The same goes for the weight and/or body proportions of pole instructors, personal trainers, and other fitness professionals. They don’t need to look a certain way, and not just because their professionalism and expertise come from understanding your body, how to work with your needs, and how to accommodate for your goals safely. We can work together to put an end to biased and stereotypical views that a pole instructor’s body type reflects their health or fitness levels. Their worth should not be based on their weight nor body type, and neither should yours.
It’s Not an Overnight Change
It’s completely normal to have negative thoughts surrounding body image, and it’s never our fault! We have been conditioned to think this way from what we see in the media, and possibly our social circles as well. Personally, I’ve conditioned myself to shift my anger upwards, to feel anger rather than guilt/sadness, and this works for me because I’m reminded that we’re not alone in this fight. Entire industries are built upon women’s insecurities through this patriarchal institutionalized brainwash that we aren’t good enough and need to follow trends to feel good about ourselves. The reminder that I can’t let them win also helps with combating insecurities around body image!
My Current Solution
The solution that currently works for me is to recognize and make choices based on interest rather than shame, even though it’s still really difficult separating "what I think I want" versus "what I think societal beauty standards push for". All of those temporary fixes I listed at the beginning I still partake in. What’s changed is my intent – I’m happy to occasionally wear high waisted leggings, put on a wig, cover my arms, etc. The difference is that I don’t feel that those are required to feel beautiful. It comes down to my self-confidence and attitude driven by inner self-worth. It’s incredibly freeing when I get to choose without hesitation what I want to highlight about my body from day to day, even if that means showcasing a type of body distribution that isn’t idealized in the media.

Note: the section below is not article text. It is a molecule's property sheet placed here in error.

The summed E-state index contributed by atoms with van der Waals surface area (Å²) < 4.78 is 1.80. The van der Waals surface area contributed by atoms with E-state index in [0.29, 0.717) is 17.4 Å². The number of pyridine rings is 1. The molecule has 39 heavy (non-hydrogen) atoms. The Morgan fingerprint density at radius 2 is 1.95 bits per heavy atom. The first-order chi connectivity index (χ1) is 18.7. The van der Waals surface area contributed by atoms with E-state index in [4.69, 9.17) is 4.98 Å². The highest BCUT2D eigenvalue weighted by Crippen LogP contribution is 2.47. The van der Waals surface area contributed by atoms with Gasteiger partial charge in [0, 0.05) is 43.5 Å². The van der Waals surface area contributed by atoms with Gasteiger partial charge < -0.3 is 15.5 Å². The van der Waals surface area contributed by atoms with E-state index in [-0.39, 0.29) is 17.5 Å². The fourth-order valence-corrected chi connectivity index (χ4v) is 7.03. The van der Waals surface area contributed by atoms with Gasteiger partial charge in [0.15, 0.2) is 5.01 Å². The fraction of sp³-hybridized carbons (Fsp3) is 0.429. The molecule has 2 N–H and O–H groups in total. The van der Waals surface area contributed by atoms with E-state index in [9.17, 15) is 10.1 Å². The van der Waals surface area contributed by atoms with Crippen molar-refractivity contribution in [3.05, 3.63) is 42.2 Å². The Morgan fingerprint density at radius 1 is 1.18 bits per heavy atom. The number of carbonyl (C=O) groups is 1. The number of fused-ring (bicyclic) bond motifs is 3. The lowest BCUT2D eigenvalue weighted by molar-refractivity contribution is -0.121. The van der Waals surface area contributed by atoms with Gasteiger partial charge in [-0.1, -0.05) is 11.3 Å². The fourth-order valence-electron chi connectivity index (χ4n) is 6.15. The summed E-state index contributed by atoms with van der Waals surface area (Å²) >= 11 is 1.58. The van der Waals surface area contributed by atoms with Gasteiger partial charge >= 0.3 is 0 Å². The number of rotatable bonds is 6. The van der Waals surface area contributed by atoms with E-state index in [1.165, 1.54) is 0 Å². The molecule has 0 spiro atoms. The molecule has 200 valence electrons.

Like most self-improvement practices, just reading about someone’s journey doesn’t alleviate our own cognitive dissonances. It requires effort on our own part to practice and understand ourselves well, and thus I hope that you can take the time to ask yourself, dig down, and find causes of potential body image insecurity to fight any intrusive thoughts. Wherever you are along your journey, you are amazing just for being on it. The path won’t be linear, there will be ups and downs, especially since self-awareness is a dual-edged sword. But I guarantee that with conscious effort, you’ll feel more empowered while working through your thoughts surrounding body image.